By LUIS MIRANDA | THE REAL AGENDA | JANUARY 21, 2013
With less than 24 hours before Israeli elections, the latest polls only bring bad news for Prime Minister Benjamin Netanyahu, although his victory is not in question.
Unless a political cataclysm occurs, Netanyahu will get the most votes Tuesday. But what polls announced Friday is perhaps not going to help when putting in place a stable coalition government in which his ‘mastery’ will be allowed to do and undo at will.
If polls are correct, his success will depend more on partners in the Executive, which, according to experts, could be formed by the extreme right and religious parties. The inclusion of center-left parties in the coalition becomes more palatable to the world, something that Netanyahu does not rule out.
The polls released on Friday agreed that the center-left block greatly shortened the distance with respect to the right. That is possible, in part, because the alliance led by Netanyahu has plummeted, to the point of losing up to 10 seats compared to its current strength in the Knesset parliament.
With about 15% undecided, the sum of the support that all the parties of the right and extreme right would receive is comparable to that projected for the left.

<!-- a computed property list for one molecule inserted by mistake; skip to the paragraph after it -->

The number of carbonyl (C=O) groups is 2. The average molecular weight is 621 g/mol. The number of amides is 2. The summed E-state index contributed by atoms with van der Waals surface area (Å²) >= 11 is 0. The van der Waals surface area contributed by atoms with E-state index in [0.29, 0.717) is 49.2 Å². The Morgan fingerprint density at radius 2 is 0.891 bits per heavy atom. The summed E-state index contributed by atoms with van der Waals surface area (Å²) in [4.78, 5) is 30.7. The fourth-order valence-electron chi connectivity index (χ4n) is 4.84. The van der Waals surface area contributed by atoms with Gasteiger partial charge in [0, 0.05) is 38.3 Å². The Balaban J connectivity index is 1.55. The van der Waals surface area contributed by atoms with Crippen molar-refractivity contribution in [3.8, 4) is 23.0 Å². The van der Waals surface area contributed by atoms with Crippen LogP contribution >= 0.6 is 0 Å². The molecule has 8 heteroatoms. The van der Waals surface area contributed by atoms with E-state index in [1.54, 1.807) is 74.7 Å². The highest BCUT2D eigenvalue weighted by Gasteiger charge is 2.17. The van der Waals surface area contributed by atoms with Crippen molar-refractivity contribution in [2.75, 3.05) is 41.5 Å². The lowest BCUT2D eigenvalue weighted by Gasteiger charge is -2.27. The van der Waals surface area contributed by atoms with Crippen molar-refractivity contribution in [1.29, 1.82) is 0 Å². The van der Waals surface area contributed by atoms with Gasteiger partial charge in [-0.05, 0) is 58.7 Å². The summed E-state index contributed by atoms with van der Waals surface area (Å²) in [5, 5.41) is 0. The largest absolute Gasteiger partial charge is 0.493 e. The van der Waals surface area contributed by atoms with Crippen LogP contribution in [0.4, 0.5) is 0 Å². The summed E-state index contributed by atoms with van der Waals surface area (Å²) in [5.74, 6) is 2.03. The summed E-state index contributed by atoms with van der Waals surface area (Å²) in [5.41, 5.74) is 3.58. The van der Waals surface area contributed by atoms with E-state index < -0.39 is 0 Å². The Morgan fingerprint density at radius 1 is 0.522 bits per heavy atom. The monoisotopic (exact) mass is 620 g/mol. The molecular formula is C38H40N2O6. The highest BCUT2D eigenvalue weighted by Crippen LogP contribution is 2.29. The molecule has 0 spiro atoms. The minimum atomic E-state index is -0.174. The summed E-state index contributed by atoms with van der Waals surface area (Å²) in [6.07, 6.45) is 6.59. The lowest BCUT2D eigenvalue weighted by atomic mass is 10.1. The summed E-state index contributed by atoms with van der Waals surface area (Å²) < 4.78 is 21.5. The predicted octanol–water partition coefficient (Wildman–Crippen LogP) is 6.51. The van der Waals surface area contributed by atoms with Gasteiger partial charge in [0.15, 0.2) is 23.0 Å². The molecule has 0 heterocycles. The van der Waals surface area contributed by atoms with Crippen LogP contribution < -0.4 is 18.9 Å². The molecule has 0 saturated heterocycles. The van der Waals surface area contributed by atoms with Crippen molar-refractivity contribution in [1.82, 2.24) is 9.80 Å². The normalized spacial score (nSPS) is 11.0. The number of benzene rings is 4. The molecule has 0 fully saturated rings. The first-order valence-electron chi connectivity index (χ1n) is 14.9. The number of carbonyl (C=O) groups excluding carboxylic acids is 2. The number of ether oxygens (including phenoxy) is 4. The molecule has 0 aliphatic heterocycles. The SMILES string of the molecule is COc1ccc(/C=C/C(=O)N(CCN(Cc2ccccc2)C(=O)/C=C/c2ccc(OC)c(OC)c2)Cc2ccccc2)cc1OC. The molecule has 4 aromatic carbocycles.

The difference is that the right in principle also counts on the votes of the ultra-orthodox formations, while it is highly unlikely that the left chooses to cooperate with the Arab parties, traditionally subjected to ostracism in the Knesset. So Netanyahu’s victory is not in doubt, but his strength and his coalition government are.
“The question is not whether I will win the elections, but whether there will be a stable direction behind the wheel. There are people here and there that say, ‘We also want to drive the wheel’, but when there are too many hands, the car could overturn, “Netanyahu said in an interview that the Maariv newspaper.
Analysts emphasize the political wallop posed to the Prime Minister this year, especially if you consider that it was Netanyahu himself who decided to call for early elections in January, with the aim of strengthening its comfortable majority and, so that once he consolidated his power, he could engage in complicated missions as a possible offensive against Iran or the extent of the challenge to the international community because of the construction in the settlements.
Proof of the Prime Minister’s anxiety is his unusual openness to the press. Netanyahu gives interviews these days to multiple local media. The idea is to stop the bleeding of votes and a desperate attempt to recover the migrated to the far right.
Netanyahu presumes that “there is a strong representation of settlers in the Likud”, his party, and anticipates that “the days when the bulldozers destroyed settlements are far behind.” Finally he warned voters that a vote splitting on the right could lead to the arrival of left leaning parties in government.
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